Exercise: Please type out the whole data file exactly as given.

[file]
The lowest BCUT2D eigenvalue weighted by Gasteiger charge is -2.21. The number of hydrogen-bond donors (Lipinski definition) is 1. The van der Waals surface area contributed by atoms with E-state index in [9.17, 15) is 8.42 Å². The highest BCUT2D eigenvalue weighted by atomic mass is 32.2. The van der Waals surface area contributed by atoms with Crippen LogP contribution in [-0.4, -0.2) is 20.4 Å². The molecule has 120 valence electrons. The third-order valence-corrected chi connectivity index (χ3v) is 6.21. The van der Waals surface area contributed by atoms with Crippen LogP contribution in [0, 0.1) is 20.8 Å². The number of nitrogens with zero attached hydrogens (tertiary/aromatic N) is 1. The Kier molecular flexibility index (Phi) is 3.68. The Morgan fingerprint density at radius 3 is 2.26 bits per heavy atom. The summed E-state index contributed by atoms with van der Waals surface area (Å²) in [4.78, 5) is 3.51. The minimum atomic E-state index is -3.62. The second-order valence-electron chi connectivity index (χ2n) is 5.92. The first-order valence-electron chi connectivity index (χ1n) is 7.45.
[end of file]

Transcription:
The lowest BCUT2D eigenvalue weighted by Gasteiger charge is -2.21. The number of hydrogen-bond donors (Lipinski definition) is 1. The van der Waals surface area contributed by atoms with E-state index in [9.17, 15) is 8.42 Å². The highest BCUT2D eigenvalue weighted by atomic mass is 32.2. The van der Waals surface area contributed by atoms with Crippen LogP contribution in [-0.4, -0.2) is 20.4 Å². The molecule has 120 valence electrons. The third-order valence-corrected chi connectivity index (χ3v) is 6.21. The van der Waals surface area contributed by atoms with Crippen LogP contribution in [0, 0.1) is 20.8 Å². The number of nitrogens with zero attached hydrogens (tertiary/aromatic N) is 1. The Kier molecular flexibility index (Phi) is 3.68. The Morgan fingerprint density at radius 3 is 2.26 bits per heavy atom. The summed E-state index contributed by atoms with van der Waals surface area (Å²) in [4.78, 5) is 3.51. The minimum atomic E-state index is -3.62. The second-order valence-electron chi connectivity index (χ2n) is 5.92. The first-order valence-electron chi connectivity index (χ1n) is 7.45.